On a P/E basis, TSMC has returned to a x10-x12 support multiple that it had occupied almost continuously between 2014 and 2016. Since the turn of the century, the multiple inflation between 2016 and 2021 – which peaked at x30 earnings – was an exceptional parenthesis… Is this the new normal or mean reversion for the semiconductor sector? The latter is certainly very fashionable these days, but historically it underperforms the index by a wide margin.
In the third quarter of 2022, the group’s revenue was up 29% from the year-ago quarter to $19.23 billion, beating analyst estimates. Smartphone revenue rose 25% sequentially to represent 41% of total revenue in the quarter.
TSMC ‘s gross margin soared by 130 basis points sequentially o 60.4% in the latest quarter, partly driven by cost-improvement strategies and favorable exchange rates.
Source : MarketScreener
The company’s earnings per share stood at $1.79, which is $0.14 higher than analyst estimates.
Source : MarketScreener
Louisiana-Pacific, back to basics
Berkshire Hathaway also just bought 5.8 million shares for $297M in Louisiana-Pacific. The case is more traditional, and a sort of return of Berkshire to its first love: LPX is a construction company specialized in wood and a notorious “share cannibal”, since the company has bought back half of its shares in four years!
The company was founded in 1972 and headquartered in Nashville, Tenn. It’s a leader in strand-based engineered wood siding and value-added oriented strand board for new residential construction and repair & remodel. It operates 22 mills in the U.S., Canada, Chile and Brazil and employs 4,100 people.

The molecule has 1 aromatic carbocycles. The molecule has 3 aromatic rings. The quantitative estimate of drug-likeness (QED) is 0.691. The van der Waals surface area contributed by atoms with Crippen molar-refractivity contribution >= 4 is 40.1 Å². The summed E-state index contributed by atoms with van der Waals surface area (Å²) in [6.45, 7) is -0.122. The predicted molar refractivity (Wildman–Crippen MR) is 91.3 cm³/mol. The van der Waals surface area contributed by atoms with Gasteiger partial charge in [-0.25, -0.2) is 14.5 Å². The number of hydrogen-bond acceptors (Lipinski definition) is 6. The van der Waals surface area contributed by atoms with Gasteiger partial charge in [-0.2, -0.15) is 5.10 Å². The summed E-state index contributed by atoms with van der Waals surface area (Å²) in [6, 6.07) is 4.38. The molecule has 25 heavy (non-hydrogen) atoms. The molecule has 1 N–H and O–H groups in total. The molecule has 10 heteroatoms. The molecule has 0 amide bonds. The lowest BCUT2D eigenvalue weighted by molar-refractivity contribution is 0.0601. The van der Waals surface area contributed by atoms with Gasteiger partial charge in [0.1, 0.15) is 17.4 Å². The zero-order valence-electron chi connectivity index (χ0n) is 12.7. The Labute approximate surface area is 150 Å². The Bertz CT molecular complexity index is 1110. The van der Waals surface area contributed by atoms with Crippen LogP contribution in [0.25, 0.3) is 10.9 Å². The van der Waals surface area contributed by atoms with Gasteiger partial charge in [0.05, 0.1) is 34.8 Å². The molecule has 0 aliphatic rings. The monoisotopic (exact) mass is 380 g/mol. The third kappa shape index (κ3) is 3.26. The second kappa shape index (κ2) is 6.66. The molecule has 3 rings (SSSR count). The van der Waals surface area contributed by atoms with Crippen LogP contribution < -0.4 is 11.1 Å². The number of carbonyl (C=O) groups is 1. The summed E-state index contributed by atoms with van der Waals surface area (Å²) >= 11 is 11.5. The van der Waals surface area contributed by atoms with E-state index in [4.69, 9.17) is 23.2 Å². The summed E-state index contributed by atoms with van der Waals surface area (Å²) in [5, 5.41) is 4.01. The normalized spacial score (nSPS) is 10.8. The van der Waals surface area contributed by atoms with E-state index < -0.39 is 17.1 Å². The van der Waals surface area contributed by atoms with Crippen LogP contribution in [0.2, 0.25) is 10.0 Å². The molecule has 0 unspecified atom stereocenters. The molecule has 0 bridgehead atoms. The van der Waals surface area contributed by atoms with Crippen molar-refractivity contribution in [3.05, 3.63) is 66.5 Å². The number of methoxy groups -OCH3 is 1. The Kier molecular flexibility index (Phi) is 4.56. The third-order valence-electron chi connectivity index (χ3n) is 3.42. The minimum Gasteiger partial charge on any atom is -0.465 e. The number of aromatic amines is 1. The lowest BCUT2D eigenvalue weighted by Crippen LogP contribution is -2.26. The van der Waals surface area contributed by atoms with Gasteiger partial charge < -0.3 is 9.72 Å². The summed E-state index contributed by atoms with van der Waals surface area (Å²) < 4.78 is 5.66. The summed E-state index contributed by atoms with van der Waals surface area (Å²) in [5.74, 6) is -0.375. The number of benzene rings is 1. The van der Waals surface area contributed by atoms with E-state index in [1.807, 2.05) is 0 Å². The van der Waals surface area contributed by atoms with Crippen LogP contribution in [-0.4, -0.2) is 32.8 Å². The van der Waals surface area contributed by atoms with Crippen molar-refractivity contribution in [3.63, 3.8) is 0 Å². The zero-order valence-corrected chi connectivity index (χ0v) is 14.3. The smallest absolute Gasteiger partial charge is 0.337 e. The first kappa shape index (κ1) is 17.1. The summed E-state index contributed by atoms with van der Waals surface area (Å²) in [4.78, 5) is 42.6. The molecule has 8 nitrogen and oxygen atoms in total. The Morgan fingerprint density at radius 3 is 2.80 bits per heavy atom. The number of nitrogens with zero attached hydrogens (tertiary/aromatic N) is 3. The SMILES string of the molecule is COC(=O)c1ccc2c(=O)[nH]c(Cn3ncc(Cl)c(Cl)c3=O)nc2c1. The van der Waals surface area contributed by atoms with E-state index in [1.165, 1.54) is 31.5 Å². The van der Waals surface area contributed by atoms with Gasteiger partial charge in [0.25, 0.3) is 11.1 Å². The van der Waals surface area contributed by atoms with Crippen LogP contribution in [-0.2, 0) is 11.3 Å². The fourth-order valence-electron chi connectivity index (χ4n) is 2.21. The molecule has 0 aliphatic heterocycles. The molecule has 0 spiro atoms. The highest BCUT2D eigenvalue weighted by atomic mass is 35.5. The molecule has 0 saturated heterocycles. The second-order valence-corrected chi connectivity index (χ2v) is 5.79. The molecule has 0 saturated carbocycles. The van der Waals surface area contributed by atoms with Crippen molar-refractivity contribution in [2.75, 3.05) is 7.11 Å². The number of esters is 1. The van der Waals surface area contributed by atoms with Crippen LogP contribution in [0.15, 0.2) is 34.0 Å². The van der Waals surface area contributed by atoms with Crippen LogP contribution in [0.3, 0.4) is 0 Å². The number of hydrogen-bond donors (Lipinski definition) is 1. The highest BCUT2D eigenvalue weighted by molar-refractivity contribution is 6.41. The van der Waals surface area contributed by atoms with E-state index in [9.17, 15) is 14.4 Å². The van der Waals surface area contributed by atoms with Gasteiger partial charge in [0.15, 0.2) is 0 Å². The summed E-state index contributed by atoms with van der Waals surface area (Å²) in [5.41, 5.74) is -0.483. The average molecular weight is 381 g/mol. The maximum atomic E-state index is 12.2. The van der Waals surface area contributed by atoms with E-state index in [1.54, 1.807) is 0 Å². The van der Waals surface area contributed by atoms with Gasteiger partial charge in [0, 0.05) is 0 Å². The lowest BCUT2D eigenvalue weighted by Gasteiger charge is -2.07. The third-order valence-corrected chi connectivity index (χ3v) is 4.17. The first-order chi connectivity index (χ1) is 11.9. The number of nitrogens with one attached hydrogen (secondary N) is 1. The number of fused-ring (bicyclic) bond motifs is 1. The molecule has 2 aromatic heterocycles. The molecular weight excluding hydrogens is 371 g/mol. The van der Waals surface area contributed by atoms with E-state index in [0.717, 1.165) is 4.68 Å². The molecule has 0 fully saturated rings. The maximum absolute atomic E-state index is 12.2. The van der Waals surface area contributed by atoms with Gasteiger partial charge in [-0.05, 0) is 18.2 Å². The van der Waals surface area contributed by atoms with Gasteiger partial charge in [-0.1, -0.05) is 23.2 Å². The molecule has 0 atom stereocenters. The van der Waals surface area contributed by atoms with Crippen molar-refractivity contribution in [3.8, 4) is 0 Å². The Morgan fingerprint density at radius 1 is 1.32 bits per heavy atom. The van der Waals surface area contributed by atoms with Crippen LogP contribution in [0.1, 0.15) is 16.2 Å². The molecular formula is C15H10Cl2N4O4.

Again, this is a cyclical company that is going through a small downturn, due to a clear slowdown in construction with the rise in US interest rates and fears of an overheated real estate market since the pandemic. However, LPX has a good history of growth and profitability, as well as a good balance sheet.
In terms of value, we are talking about a market cap (equal to the EV) of $4.4B for a group that has generated $2.6B over the last decade, all of which has been returned to shareholders via share buybacks ($2.3B) and small dividends ($0.3B). But last year LPX generated $1.2B in FCF, so the current value is less than X4 the profits.
According to the investor presentation, from 2019 to Q2-2022, the company saw:
- $690M in growth capital
- $230M in dividends
- $2.7B in share repurchases
- Strong balance sheet with zero net debt
Is this the new normal or a mean reversion to be feared there too?
In any case, Berkshire Hathaway’s recent investment in Louisiana is business as usual, while TSMC is part of Buffett’s new strategy to invest in tech. It simply reflects the growing importance of this sector in our daily lives. Regarding semi-conductors, the industry saw sales soar by more than 20% to about $600 billion in 2021. McKinsey analysis suggests the industry’s aggregate annual growth could average from 6 to 8 percent a year up to 2030, so that it becomes a $1 trillion dollar industry by the end of the decade. This is assuming average price increases of about 2 percent a year and a return to balanced supply and demand after current volatility. But whatever the reason, let’s keep in mind that the investment in TSMC is a limited risk for Berkshire since $4.1B represents only a tiny fraction of the annual float (roughly $150B) from the conglomerate’s insurance business…